Job search advice for code academy graduates

I recently graduated [a code academy] and am not getting any response to my job applications. What should I do? - Anonymous, San Francisco

I don't need to tell you that the nature of work is changing, and changing rapidly. You're one of the forward-thinking ones who is actively making yourself more relevant and employable by going to a code academy. Unfortunately, many companies are slow to recognize the amount of "non-traditional" talent that exists out there. (This is something Perfect Loop is actively working on but we'll save that for the marketing ;-)

First things first: Don't be discouraged and don't take the lack of response personally. I know, easier said than done but my point is that breaking into a new career is like a marathon. You have to keep going, one step after another and eventually you get there. I've been in your situation several times in my career and can tell you that if you take positive steps forward every day you'll make it. 

So, what are the positive steps? Here's what I've learned breaking into new careers.

  1. Make it easy to be sorted into the right pile. It's unfortunate but the average recruiter spends just 6 seconds reviewing a resume. Providing a concise summary at top of your resume can help contextualize everything else and leaves less to interpretation. The key here is being concise (think 20 words or less) and factual. For instance, "Entry-level frontend developer" tells me 1). what your level is and that you're self-aware of it (a good thing) and 2). you're area of focus. Normally a recruiter has to look at your previous jobs and scan your work experience to deduce this. Add something like, "Strengths: HTML5/CSS3/Javascript + Angular/React; prototyping" and now I know your core tech. "Ready for professional environment with light supervision." Now I know whether your in the realm of possibility for a role. In 17 words. This is obviously a topic that begs elaboration and examples so feel free to ask and we'll dedicate a post to resume examples.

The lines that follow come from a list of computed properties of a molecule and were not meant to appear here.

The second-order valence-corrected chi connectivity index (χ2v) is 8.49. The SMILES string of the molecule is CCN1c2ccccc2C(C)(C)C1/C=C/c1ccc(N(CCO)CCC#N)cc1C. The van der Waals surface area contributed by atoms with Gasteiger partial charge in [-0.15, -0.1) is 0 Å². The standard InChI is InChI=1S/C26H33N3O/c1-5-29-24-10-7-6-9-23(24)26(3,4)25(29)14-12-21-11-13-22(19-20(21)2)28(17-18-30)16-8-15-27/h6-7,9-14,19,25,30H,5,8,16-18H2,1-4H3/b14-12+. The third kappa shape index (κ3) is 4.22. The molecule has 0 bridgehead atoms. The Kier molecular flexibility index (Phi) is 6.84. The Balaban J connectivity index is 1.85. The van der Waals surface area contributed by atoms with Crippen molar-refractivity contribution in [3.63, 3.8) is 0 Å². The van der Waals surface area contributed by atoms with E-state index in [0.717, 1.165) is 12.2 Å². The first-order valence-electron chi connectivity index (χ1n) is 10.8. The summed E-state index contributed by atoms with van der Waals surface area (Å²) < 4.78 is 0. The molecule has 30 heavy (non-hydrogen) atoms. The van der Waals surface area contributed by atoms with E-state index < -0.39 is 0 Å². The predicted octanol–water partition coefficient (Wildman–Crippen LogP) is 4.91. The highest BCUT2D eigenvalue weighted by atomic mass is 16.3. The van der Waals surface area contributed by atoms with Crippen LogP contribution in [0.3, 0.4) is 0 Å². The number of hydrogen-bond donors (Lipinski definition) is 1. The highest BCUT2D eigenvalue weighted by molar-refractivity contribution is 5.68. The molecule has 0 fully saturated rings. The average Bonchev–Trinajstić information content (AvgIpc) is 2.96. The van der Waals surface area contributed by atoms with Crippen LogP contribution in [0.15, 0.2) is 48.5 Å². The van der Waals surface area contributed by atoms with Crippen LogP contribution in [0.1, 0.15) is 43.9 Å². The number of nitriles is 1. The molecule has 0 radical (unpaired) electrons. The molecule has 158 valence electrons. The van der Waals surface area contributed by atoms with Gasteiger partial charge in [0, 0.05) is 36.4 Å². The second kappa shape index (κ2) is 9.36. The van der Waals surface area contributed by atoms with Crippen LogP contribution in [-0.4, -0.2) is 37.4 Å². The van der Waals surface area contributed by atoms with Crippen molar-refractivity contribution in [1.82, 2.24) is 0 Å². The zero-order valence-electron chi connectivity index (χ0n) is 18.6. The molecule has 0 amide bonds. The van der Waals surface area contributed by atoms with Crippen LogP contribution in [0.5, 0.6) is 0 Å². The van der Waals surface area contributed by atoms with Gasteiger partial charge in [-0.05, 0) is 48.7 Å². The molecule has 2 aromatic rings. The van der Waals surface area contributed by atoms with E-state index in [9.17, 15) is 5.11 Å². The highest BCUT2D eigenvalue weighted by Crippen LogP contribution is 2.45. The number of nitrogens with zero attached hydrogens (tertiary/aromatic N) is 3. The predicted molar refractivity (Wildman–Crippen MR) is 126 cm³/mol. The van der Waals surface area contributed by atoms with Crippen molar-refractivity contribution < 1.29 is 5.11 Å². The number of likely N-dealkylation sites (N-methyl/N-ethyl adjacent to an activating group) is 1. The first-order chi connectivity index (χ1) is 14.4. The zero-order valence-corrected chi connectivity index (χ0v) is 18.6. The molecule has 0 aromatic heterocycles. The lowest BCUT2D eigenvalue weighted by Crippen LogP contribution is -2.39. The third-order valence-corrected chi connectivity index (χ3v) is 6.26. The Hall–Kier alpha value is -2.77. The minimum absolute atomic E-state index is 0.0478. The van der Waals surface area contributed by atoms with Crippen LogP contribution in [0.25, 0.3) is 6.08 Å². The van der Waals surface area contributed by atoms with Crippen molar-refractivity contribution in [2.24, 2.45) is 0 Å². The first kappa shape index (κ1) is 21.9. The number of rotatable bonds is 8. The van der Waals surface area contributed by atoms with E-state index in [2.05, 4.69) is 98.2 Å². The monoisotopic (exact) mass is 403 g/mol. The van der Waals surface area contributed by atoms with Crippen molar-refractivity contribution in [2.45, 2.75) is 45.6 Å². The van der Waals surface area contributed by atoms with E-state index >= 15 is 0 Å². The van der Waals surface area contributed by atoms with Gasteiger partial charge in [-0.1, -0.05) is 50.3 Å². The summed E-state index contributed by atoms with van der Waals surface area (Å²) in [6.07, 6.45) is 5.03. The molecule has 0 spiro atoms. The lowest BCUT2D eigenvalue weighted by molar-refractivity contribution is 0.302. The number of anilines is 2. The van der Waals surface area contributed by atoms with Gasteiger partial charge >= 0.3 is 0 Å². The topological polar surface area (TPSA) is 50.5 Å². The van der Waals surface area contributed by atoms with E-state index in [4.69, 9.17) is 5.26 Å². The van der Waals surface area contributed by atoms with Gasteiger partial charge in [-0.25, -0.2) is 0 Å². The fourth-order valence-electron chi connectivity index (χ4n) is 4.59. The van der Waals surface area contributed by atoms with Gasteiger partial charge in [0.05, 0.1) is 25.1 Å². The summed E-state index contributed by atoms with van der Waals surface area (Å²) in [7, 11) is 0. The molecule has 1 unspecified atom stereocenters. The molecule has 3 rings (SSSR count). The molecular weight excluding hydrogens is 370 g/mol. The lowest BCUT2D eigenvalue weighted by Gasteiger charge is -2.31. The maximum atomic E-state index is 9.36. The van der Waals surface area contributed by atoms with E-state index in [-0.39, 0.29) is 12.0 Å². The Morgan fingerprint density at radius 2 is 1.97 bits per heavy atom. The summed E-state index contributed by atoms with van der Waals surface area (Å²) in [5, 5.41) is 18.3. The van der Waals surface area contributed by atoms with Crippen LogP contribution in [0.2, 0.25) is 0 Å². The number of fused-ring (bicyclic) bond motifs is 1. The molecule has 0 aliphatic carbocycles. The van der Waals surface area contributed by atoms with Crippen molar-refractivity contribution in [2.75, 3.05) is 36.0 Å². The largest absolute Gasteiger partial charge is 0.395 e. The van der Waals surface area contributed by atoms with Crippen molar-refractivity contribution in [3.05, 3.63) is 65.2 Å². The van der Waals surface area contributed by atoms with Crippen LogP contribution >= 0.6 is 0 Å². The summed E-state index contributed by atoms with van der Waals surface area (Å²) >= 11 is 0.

2. Code everyday. One of the best ways to stand out is having work that you can share and talk to. One thing I see a lot with code academy graduates is they've done project work in school but nothing after. Unfortunately, to a recruiter or employer this can look like a red flag. I get it, job searching is time-consuming but think of continuing to build and sharpen your skills as a key part of your job search. You may not have much professional coding experience but being able to talk about what you've built and what you're currently building is really helpful when trying to get your foot in the door. Companies hiring entry-level positions accept that your skills might not be polished. But they need to see you're the right person to invest in. 
  3. Collaborate with others in the same boat. One thing I've learned in my career is how important having a network is. Finding other people to work with on projects is a great way to develop a network of references and referrals. And you never know, sometimes those projects take on a life of their own. My co-founder Anupam and I started working together by building a personality test. 2 years later and we have a company growing faster than we can keep up with. 
  4. Tell your story. Some of the common mistakes I see code academy graduates make are stuffing their resumes with keywords, omitting all previous work experience, and exhaustively including all previous experience. Instead, focus on telling your story. In suggestion 1 above you came up with a concise summary of where you're at, what you can do, and what you're looking for. Now the rest of your resume needs to tell that story. For instance, if you were a nurse and now you want to be a full-stack developer, don't tell me how good you are at changing IV lines. Tell me how you know how to work on a team, in a fast paced environment, where precision is critically important. Again, this is a topic that begs elaboration and examples so feel free to ask and we'll dedicate a post to resume examples.

I hope some of these suggestions help. Have other questions? Feel free to ask anonymously here.

- Gregory Rutty